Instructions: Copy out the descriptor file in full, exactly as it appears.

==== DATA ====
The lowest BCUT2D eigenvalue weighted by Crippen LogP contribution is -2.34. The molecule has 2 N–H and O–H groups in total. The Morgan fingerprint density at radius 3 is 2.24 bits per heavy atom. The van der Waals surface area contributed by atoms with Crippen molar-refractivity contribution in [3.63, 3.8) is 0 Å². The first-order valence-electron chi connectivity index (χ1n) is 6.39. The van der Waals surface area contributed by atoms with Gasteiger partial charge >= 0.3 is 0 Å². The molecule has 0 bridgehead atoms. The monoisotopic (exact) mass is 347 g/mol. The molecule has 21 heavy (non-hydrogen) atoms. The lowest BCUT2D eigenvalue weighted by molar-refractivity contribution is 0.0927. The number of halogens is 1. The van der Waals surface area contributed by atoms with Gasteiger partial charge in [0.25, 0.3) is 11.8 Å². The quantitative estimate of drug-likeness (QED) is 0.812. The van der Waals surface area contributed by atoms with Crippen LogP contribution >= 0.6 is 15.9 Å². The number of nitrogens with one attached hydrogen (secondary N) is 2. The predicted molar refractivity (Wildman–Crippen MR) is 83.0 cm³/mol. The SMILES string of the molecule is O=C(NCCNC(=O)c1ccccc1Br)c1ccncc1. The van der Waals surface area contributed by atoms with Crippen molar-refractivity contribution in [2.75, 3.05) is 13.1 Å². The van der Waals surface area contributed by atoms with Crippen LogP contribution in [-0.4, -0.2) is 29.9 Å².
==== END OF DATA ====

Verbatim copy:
The lowest BCUT2D eigenvalue weighted by Crippen LogP contribution is -2.34. The molecule has 2 N–H and O–H groups in total. The Morgan fingerprint density at radius 3 is 2.24 bits per heavy atom. The van der Waals surface area contributed by atoms with Crippen molar-refractivity contribution in [3.63, 3.8) is 0 Å². The first-order valence-electron chi connectivity index (χ1n) is 6.39. The van der Waals surface area contributed by atoms with Gasteiger partial charge >= 0.3 is 0 Å². The molecule has 0 bridgehead atoms. The monoisotopic (exact) mass is 347 g/mol. The molecule has 21 heavy (non-hydrogen) atoms. The lowest BCUT2D eigenvalue weighted by molar-refractivity contribution is 0.0927. The number of halogens is 1. The van der Waals surface area contributed by atoms with Gasteiger partial charge in [0.25, 0.3) is 11.8 Å². The quantitative estimate of drug-likeness (QED) is 0.812. The van der Waals surface area contributed by atoms with Crippen LogP contribution >= 0.6 is 15.9 Å². The number of nitrogens with one attached hydrogen (secondary N) is 2. The predicted molar refractivity (Wildman–Crippen MR) is 83.0 cm³/mol. The SMILES string of the molecule is O=C(NCCNC(=O)c1ccccc1Br)c1ccncc1. The van der Waals surface area contributed by atoms with Crippen molar-refractivity contribution in [2.75, 3.05) is 13.1 Å². The van der Waals surface area contributed by atoms with Crippen LogP contribution in [-0.4, -0.2) is 29.9 Å².